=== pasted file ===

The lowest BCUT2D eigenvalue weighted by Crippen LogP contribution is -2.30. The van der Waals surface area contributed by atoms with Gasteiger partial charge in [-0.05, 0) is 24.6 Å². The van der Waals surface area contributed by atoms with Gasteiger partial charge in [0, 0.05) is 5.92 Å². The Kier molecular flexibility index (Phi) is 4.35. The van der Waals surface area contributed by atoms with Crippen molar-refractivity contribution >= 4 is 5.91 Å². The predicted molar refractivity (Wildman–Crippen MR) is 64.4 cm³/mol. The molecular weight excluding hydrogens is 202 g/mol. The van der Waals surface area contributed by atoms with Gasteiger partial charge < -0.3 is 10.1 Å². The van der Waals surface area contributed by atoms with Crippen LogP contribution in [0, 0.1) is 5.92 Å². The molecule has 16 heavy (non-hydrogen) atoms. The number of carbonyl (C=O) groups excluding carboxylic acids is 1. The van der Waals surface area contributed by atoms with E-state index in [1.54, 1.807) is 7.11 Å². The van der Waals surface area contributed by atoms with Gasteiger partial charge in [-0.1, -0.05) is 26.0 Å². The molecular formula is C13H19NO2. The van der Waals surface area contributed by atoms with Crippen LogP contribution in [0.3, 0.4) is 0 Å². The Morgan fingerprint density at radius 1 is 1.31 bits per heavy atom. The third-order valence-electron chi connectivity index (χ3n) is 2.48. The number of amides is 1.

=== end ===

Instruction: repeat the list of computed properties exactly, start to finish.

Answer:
The lowest BCUT2D eigenvalue weighted by Crippen LogP contribution is -2.30. The van der Waals surface area contributed by atoms with Gasteiger partial charge in [-0.05, 0) is 24.6 Å². The van der Waals surface area contributed by atoms with Gasteiger partial charge in [0, 0.05) is 5.92 Å². The Kier molecular flexibility index (Phi) is 4.35. The van der Waals surface area contributed by atoms with Crippen molar-refractivity contribution >= 4 is 5.91 Å². The predicted molar refractivity (Wildman–Crippen MR) is 64.4 cm³/mol. The molecular weight excluding hydrogens is 202 g/mol. The van der Waals surface area contributed by atoms with Gasteiger partial charge < -0.3 is 10.1 Å². The van der Waals surface area contributed by atoms with Crippen LogP contribution in [0, 0.1) is 5.92 Å². The molecule has 16 heavy (non-hydrogen) atoms. The number of carbonyl (C=O) groups excluding carboxylic acids is 1. The van der Waals surface area contributed by atoms with E-state index in [1.54, 1.807) is 7.11 Å². The van der Waals surface area contributed by atoms with Gasteiger partial charge in [-0.1, -0.05) is 26.0 Å². The molecular formula is C13H19NO2. The van der Waals surface area contributed by atoms with Crippen LogP contribution in [0.3, 0.4) is 0 Å². The Morgan fingerprint density at radius 1 is 1.31 bits per heavy atom. The third-order valence-electron chi connectivity index (χ3n) is 2.48. The number of amides is 1.